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Opinion: Tuning in to state’s official song

Did you know that Pennsylvania has an official state song?

Well, you’re not alone. I was really surprised to learn about it, too. If someone had asked me to guess what the title is, I would have said, hands down, “The Pennsylvania Polka.” You know, “It started in Scranton/It’s now number one ... (clap, clap, clap, clap).”

Well, I wasn’t even close.

The song is titled simply enough “Pennsylvania” and was adopted by the General Assembly in 1990, thanks to the efforts of a group of state legislators, including the late Sen. James Rhoades, R-Schuylkill.

I heard it for the first time shortly before Gov. Josh Shapiro was sworn in during ceremonies at the state capitol in Harrisburg in January. “Pennsylvania” was sung by the Pittsburgh Youth Chorus.

As I thought about it, we have a state flower (mountain laurel), state dog (Great Dane), beverage (milk), fish (brook trout), insect (Pennsylvania firefly), etc., so why not a state song?

Fascinated by this discovery, I went into research mode to find the origins of the song and how it came about. “Pennsylvania” was written by songwriting collaborators from Philadelphia - Eddie Khoury and Ronnie Butler. The song beat out a number of other contenders, prompting Khoury, a retired employee of the Philadelphia Prison System, to suggest that when you throw more than 200 contenders into the mix and their song comes out on top, there has to be a certain amount of luck in that.

There were lots of suggestions for state song, including Billy Joel’s “Allentown,” the song that residents in the Lehigh County community hate because of the false impression it gave to the world about our area. Another was Guy Mitchell’s 1950s hit, “Pittsburgh, Pennsylvania” - “There’s a pawn shop on a corner/In Pittsburgh, Pennsylvania.” All of these songs which had regional connotations were quickly rejected.

Today, there is just one state that does not have an official state song - our neighbor, New Jersey. It almost had one earlier in the century when it appeared that the state Legislature would adopt the 55-year effort by the late “Red” Mascara of Phillipsburg, New Jersey, by naming his song, “I’m from New Jersey,” but it failed to get enough votes.

Some state songs are really popular and imminently hummable, such as “Georgia on My Mind” (whose recording by Ray Charles was a mega hit) and “Oklahoma” from the smash Rodgers and Hammerstein Broadway play of the same name.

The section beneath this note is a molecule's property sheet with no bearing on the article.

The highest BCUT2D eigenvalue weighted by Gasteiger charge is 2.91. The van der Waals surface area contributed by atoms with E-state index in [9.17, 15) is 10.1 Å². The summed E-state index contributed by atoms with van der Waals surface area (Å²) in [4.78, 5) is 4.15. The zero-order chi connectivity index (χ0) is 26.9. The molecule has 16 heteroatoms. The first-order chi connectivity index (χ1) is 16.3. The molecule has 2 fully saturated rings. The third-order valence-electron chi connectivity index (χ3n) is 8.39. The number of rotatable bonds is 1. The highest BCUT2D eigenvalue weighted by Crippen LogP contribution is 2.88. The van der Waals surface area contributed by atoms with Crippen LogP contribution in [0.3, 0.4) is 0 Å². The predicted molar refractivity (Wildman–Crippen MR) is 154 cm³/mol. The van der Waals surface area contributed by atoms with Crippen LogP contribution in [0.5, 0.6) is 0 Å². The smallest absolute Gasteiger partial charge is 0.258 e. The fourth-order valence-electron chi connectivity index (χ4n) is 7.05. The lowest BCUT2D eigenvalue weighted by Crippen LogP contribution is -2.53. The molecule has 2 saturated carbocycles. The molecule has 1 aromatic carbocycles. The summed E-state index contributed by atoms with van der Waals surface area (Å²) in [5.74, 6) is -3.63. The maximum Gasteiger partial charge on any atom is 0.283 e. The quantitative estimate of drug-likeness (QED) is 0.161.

I guarantee that you will not go around humming “Pennsylvania,” because it just isn’t that kind of song. It sounds more like an alma mater or, on a good day, a spirited fight song, although I found that the opening reminded me of “I’ve Been Working on the Railroad.” Here are the lyrics of the two verses and chorus:

(Verse 1) Pennsylvania, Pennsylvania/Mighty is your name,

Steeped in glory and tradition/Object of acclaim.

Where brave men fought the foe of freedom/Tyranny decried,

’Til the bell of independence/filled the countryside.

(Chorus) Pennsylvania, Pennsylvania,/May your future be,

Filled with honor everlasting/as your history.

(Verse 2) Pennsylvania, Pennsylvania/Blessed by God’s own hand,

Birthplace of a mighty nation/Keystone of the land.

Where first our country’s flag unfolded/Freedom to proclaim,

May the voices of tomorrow/glorify your name.

(Repeat chorus)

The songwriting team of Khoury and Bonner was smart enough not to try to have “Pennsylvania” at the end of a line, because there are few words that rhyme with it.

In “The Pennsylvania Polka,” songwriters Lester Lee and Zeke Manners were more daring and came up with one catchy rhyme:

“ ... Everybody has a mania/to do the polka from Pennsylvania.”

“The Pennsylvania Polka,” published in 1942, became a national hit thanks to recordings by The Andrew Sisters and Frankie Yankovic. A Luzerne County bandleader, Paul Motiska of Dupont, said he was playing the same melody but without lyrics about 20 years earlier in 1923. This may have given rise to the lyric within the song, “It started in Scranton; it’s now number one.” “Scranton” is the only community mentioned in “The Pennsylvania Polka.”

I still think “The Pennsylvania Polka,” immortalized in the hit movie “Groundhog Day,” would have been a more popular choice. I can still see my dad dancing “The Pennsylvania Polka” and “The Beer Barrel Polka” on a Sunday afternoon at the former Summit Hill Rod & Gun Club.

By Bruce Frassinelli | tneditor@tnonline.com

The foregoing opinions do not necessarily reflect the views of the Editorial Board or Times News LLC.